Ok, so it´s been a while. I got lost in the frenzy that is La Paz. Here´s what I´ve been up to...

We left Cusco on the 11th and were headed for Copacabana, but not before we spent the day in Pisac, which is a little market town outside of Cusco.

My friend Niamh and I were brave enough to sample some fresh hot chocolate in a nice cafe...made with milk...which was likely unpasteurized. Fast forward to our 12 hour bus journey...

We spent our first bus ride from Cusco to Puno in absolute pain just trying to fall asleep to escape...then we spent the hours of 4:30 am to 7 am in the bus terminal in Puno taking turns paying 50 centimos (about 15 cents) using the facilities. We boarded our next bus to Copacabana on time and feeling a miniscule amount better.

It was on this bus that I experienced my first border crossing. Our driver was really good in explaining how it was to work. We stopped in the town just before the boarder to change money to Bolivianos, because to our surprise there were no banks or ATM´s in Copacabana. After changing the minimal Soles we had to Bolivianos and fretting over not being quite sure if we´d have enough money to make it out of Copacabana, we arrived at the border. We then proceeded to walk ourselves from the Peruvian office to get our goodbye stamp (you are granted a tourist card when you arrive that you must have stamped when you leave), over to the Bolivian side to get our new tourist card. For most English speaking countries, we are granted only 30 days (as opposed to the usual 90) in Bolivia, so I had to ask for special permission (in spanish) to stay 90 days. Trust me, not a pleasant experience after being sick on a bus for 12 hours and tired as hell...but alas, the grumpy border official let me have it. And that, is what crossing borders in South America is like. You actually just walk yourselves over!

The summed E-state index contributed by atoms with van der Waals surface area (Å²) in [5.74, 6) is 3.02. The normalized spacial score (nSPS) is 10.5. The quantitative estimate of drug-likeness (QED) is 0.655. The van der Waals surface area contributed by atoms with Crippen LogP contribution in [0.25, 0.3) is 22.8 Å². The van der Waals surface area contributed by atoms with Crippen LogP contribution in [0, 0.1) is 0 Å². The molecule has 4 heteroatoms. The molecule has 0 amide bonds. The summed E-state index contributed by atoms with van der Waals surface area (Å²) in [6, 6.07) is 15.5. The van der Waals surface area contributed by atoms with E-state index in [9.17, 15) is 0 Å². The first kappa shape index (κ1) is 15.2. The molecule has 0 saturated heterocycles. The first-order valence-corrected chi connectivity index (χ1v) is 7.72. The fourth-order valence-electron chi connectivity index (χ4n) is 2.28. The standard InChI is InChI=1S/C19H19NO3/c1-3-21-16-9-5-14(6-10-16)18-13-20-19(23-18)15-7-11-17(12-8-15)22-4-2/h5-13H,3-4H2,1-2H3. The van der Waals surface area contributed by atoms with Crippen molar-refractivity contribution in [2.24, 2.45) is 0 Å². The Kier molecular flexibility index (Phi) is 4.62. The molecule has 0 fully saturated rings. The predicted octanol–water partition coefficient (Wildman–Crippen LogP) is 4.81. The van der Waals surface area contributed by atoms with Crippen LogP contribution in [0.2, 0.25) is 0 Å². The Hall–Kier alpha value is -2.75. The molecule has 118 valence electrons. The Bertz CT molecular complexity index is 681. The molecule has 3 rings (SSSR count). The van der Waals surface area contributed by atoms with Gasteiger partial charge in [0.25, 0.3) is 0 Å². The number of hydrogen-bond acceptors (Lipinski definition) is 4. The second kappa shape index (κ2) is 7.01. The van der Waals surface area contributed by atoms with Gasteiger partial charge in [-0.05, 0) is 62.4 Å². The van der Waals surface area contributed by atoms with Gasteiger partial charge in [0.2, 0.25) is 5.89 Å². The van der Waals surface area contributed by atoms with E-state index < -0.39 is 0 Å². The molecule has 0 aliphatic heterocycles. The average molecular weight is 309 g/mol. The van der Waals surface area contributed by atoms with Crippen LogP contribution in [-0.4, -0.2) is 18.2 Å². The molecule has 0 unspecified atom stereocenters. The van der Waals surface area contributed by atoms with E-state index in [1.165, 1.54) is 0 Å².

Anyway, we got to Copacababa with no problems, and managed to sleep a lot our first day there. On Sunday we woke up early and took off on a trek to Yampaputa (the end of the peninsula) in order to get a boat to Isla del Sol. Our trek took us almost 6 hours and was such a beautiful and peaceful walk. Nevermind the hills at an altitude of over 3000 metres above sea level. I felt like my health was deteriorating, having to stop every 12 steps to catch my breath.

We walked through a number of small villages along Lake Titicaca, until we almost got to the end. We found a gentleman by the name of Horario Paye (as suggested in the Lonely Planet) and asked him to take us out on his reed boat. After our relaxing reed boat ride, we definitely did not want to finish the last hour of our trek so we paid Horario´s much younger (really he was probably 65) to ROW us to Isla del Sol. It was a 2 hour boat ride, during which we pulled our own weight and took to the oars!

We finished the night with a great meal of fresh trout from Lake Titicaca. The next day Niamh and I headed back to Copacabana due to a lack of funds! We had to haggle our way on to the boat just to get back to mainland, then managed to get half price tickets on a bus to La Paz.

I´m not having any luck posting photos today, but will try to get them up as soon as possible!